Preview by Joshua Maloni
Hollywood and faith aren't exactly PB&J.
And yet, one of Tinseltown's most elaborate endeavors was propelled to global star status thanks in large part to Christian entertainers.
It was on "American Idol" audiences first met faith-proclaiming - and in many cases faith-based - performers Carrie Underwood, Jordin Sparks, Scotty McCreery, Colton Dixon, Angie Miller, Hollyn, Chris Sligh, Mandisa and Danny Gokey.
So what gives?
"I think it really represents our country. There's this view - a lot of times Hollywood represents our country a certain way. But then when you have a show that brings people from Middle America (together), people who are not part of that scene, a lot of us represent faith. And faith is a big deal in this country," Gokey said in a recent phone interview. "There's a few voices out there that say faith is irrelevant, but it's not irrelevant. We hold onto faith. It got us where we are today. ...
"Even on 'The Voice.' I'm hearing about this person made a run. 'This Christian did this.' Faith is a big part of America - what we believe in. I'm not trying to sound preachy, but what I'm just trying to do is say it's just who we are as America. And really, Hollywood, although it is a very loud voice, that's a small population. And it doesn't represent fully what the massive representation is."
"American Idol" producers were not naïve to this fact, and at times even showcased Christian songs (particularly with the fundraising special "Idol Gives Back"). Slowly, other Hollywood entities followed suit. In recent years, several faith-based movies have scored at the box office, including "The Shack," "God's Not Dead" and "Heaven Is For Real."
"Like I said, there's this view that the small sector has in Hollywood that they think represents all of America. It's funny: When you open the doors to the name of Jesus, or say it, what they learned now is that - it's funny; now I'm in the industry so you hear about this stuff - but it's one of those things were people are actually supporting movies that are about Christianity - that have faith," Gokey said. "They're staring to realize, 'Wait, ah, we missed it.' Sometimes for them it's about a money thing. 'We can make money off it.' Which is fine. I get it. All I'm saying is they're starting to realize there's this diverse culture out there. Part of that has to do with faith."
While "American Idol" allowed Christian artists to have a stage, songs and styles weren't preachy. Nor did the show become a church service of any sort. Rather, musicians used their platform to encourage and inspire others (more than 25 million at the show's peak).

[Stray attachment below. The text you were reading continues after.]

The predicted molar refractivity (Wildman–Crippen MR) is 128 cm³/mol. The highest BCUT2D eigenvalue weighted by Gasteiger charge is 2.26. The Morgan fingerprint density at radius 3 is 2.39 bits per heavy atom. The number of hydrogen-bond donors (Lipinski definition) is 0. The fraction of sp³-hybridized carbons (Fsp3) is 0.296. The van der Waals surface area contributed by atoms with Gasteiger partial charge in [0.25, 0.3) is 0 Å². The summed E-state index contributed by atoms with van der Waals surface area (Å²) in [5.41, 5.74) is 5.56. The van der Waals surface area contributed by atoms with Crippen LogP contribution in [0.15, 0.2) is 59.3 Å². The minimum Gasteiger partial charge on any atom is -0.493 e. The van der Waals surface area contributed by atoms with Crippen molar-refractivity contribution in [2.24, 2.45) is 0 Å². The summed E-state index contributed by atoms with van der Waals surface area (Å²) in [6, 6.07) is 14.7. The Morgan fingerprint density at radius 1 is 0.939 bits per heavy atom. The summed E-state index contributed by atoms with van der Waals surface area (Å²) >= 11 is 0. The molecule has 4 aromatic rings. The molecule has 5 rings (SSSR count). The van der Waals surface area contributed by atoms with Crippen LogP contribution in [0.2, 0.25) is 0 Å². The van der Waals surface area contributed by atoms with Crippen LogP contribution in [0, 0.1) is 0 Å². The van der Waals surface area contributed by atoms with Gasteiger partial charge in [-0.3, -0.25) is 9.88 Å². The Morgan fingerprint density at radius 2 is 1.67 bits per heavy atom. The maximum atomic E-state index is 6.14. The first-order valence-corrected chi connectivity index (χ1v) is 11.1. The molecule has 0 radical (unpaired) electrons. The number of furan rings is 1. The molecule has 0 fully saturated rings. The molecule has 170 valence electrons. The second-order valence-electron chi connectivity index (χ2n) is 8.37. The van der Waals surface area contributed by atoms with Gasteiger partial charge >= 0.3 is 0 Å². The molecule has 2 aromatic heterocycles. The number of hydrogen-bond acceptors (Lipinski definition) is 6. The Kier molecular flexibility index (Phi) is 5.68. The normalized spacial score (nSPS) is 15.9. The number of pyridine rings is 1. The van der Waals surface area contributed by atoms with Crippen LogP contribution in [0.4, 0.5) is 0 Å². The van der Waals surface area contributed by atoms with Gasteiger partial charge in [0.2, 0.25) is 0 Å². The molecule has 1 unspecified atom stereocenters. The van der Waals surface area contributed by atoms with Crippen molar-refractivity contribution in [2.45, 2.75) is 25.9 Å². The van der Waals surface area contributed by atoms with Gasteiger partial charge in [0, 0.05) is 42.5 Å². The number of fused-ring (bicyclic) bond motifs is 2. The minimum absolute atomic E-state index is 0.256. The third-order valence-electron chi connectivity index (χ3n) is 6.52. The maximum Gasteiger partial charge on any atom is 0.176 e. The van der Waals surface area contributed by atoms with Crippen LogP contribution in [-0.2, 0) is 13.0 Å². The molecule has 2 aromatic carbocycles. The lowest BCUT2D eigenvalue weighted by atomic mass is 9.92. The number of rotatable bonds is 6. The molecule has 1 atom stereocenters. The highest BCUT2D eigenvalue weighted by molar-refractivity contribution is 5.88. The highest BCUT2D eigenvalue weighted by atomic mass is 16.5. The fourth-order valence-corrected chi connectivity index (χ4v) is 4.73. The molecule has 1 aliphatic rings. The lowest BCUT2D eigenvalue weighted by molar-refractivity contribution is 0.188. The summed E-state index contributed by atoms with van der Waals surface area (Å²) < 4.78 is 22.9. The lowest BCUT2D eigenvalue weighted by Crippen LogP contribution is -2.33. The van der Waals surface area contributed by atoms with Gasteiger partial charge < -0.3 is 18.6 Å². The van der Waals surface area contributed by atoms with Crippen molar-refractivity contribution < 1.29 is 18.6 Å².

Gokey applied a similar philosophy when making his record, "Rise," which debuted earlier this year.
"Honestly, the album is eclectic. It's got different sounds. It's funky; it's soulful; it's very poppy. It's very raw in dealing with real emotions. But the goal was to just - the goal was to bring hope. The goal was to bring entertainment. The goal was to bring good music, regardless of what people believed," he said. "You know, because, one of the things since 'American Idol,' I did learn that there's a lot of people out there. Some people don't share the same faith that I have. I wanted them to be able to listen to my record and feel inspired by it. And, maybe to open their eyes to a few different things that they may never have thought about faith. Because I saw the power of 'American Idol,' and how it surpassed religion. It surpassed culture/cultural boundaries. It surpassed age limits. And I really kind of picked up from that show that I want to reach people where they're at - because everybody needs hope. Everybody at some point needs hope in their life.
"That's the sound, and that's how I went for it. And, man, from the feedback that I've been getting on the album, I feel like we accomplished a lot of it."
Gokey is performing this weekend at the Kingdom Bound Festival inside Darien Lake.
Recalling his time at the annual event, he chuckled and said, "When I performed there last time, I didn't get to go on any of the rollercoaster rides, so hopefully this time I can sneak away and hit some of the rides.
"I've done it before, and some festivals that I've been at have been a mix of the theme park with the stage. But I just look forward to it. I always look forward to the crowd. The energy of the crowd. The energy was great last time. And I love good energy and a good crowd."
Festival Communications Director Dave Bruno said, "Kingdom Bound will be an amazing four days filled with fun, excitement and faith-filled, encouraging messages all across the festival. With over 50 bands and inspirational speakers, plus an amusement and water park with amazing and thrilling rides, a great time is sure to be had by all."
Later this year, Gokey will hit the road with Mandisa.
"You know, for me and Mandisa, we both have been open about our struggles with depression that we've had. We talk about that on our records. It just seemed like such a good fit for us to go on tour together, because of that," he said. "We put a lot of effort into exposing ourselves, so to speak, so that other people can know that they're not alone in what they're dealing with.
"And I think the 'American Idol' has a big appeal to it, as well. And so, with that being said, we really, really, really, we look forward to bringing (the show to audiences) - and the thing is, we both have similar tastes. Our bands are very similar. Our bands are very funky, soulful, gospel. They just get down. And we have those things similar together. So, it just seemed like a good fit.
"And there's just a buzz that's going around. I'm super, super excited about it."
Danny Gokey is scheduled to perform on the Darien Lake PAC Stage at 7:30 p.m. Friday. Click HERE for more information. His new album, "Rise, is available now. Find Gokey online at www.dannygokey.com.